Abstract

The other race effect is when an individual remembers people of their same race better than other race individuals. Same race faces were shown to be processed more holistically and remembered better, compared to other race faces which use a more feature-based processing. Emotions play a part in how memories are formed and influence what is remembered in more detail or not, depending on if this situation is positive or negative. Emotions also induce different processing styles; more positive emotions elicit holistic processing and negative emotions elicit more feature based processing. Within the current study, 19 Caucasian College of Wooster students were used in an EEG study that considered how positive and negative context images influence the other race effect. African American and Caucasian neutral faces were used between four study blocks and four test blocks. The behavioral data showed a trend for false alarms for other race faces, within the N170 African American faces showed a more negative amplitude, in the parietal old/ new effect African American faces elicited a more positive amplitude, and there were no significant findings within the FN400. This supported the other race effect but neither hypothesis was confirmed, positive and negative context images did not have an influence on the other race effect. With the current study and suggestions for future studies, this research could be a neurological foundation to stopping discrimination and racial prejudices from a neurological level.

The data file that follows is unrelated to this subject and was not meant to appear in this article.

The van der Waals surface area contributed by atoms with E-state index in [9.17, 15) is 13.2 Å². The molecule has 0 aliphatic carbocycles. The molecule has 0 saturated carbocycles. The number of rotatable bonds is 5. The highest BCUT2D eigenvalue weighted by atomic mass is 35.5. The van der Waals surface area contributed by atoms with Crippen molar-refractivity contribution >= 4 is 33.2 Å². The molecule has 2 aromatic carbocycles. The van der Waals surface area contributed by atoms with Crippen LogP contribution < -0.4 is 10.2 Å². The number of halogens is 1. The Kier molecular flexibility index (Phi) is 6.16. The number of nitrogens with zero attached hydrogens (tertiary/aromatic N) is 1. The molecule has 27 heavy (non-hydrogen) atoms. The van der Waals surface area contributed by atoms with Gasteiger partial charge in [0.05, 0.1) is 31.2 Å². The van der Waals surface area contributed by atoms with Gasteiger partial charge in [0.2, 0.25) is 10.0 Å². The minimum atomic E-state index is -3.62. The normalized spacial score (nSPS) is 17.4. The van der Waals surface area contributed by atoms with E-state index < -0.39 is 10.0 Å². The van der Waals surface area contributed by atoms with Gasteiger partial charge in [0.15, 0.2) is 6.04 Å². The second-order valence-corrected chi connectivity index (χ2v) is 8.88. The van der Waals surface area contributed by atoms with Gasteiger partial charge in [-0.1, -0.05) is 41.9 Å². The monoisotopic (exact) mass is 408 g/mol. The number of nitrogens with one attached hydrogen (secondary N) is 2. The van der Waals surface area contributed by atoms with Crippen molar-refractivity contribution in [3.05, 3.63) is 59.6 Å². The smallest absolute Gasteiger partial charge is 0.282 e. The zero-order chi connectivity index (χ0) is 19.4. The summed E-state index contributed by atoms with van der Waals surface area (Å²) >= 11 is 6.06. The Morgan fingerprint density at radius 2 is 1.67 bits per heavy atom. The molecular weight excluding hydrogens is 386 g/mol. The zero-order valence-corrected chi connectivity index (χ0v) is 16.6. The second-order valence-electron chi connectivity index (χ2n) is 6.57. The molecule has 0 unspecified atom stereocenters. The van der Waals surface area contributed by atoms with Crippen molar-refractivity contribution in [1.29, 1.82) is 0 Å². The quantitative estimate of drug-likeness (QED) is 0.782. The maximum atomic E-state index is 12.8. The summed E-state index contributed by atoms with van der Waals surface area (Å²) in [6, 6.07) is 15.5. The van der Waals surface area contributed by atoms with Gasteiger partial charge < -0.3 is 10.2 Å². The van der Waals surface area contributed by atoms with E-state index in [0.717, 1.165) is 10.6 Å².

Advisor

Herzmann, Grit

Department

Neuroscience

Disciplines

Cognitive Psychology

Publication Date

2018

Degree Granted

Bachelor of Arts

Document Type

Senior Independent Study Thesis

Share

COinS
 

© Copyright 2018 Samantha M. Davis